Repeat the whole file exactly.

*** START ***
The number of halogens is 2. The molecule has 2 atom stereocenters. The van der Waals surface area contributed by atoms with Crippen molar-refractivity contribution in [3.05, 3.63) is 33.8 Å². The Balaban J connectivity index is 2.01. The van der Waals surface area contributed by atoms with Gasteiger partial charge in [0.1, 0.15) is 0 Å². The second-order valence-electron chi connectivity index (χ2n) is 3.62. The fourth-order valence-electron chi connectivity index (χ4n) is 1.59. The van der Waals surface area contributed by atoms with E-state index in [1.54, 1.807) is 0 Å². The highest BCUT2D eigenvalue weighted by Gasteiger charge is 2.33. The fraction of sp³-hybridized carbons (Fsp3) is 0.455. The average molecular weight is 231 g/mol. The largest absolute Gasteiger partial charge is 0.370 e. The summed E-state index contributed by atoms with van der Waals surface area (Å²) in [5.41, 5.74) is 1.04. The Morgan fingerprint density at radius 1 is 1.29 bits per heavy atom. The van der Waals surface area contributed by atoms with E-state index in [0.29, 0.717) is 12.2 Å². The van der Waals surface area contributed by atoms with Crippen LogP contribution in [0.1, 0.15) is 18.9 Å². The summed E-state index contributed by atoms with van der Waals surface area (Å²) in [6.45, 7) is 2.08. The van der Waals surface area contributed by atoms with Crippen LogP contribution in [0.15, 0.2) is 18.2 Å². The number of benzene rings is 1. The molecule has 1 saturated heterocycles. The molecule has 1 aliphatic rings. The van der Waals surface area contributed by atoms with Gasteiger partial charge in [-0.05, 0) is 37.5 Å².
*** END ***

The number of halogens is 2. The molecule has 2 atom stereocenters. The van der Waals surface area contributed by atoms with Crippen molar-refractivity contribution in [3.05, 3.63) is 33.8 Å². The Balaban J connectivity index is 2.01. The van der Waals surface area contributed by atoms with Gasteiger partial charge in [0.1, 0.15) is 0 Å². The second-order valence-electron chi connectivity index (χ2n) is 3.62. The fourth-order valence-electron chi connectivity index (χ4n) is 1.59. The van der Waals surface area contributed by atoms with E-state index in [1.54, 1.807) is 0 Å². The highest BCUT2D eigenvalue weighted by Gasteiger charge is 2.33. The fraction of sp³-hybridized carbons (Fsp3) is 0.455. The average molecular weight is 231 g/mol. The largest absolute Gasteiger partial charge is 0.370 e. The summed E-state index contributed by atoms with van der Waals surface area (Å²) in [5.41, 5.74) is 1.04. The Morgan fingerprint density at radius 1 is 1.29 bits per heavy atom. The van der Waals surface area contributed by atoms with E-state index in [0.29, 0.717) is 12.2 Å². The van der Waals surface area contributed by atoms with Crippen LogP contribution in [0.1, 0.15) is 18.9 Å². The summed E-state index contributed by atoms with van der Waals surface area (Å²) in [6.45, 7) is 2.08. The van der Waals surface area contributed by atoms with Crippen LogP contribution in [0.15, 0.2) is 18.2 Å². The number of benzene rings is 1. The molecule has 1 saturated heterocycles. The molecule has 1 aliphatic rings. The van der Waals surface area contributed by atoms with Gasteiger partial charge in [-0.05, 0) is 37.5 Å².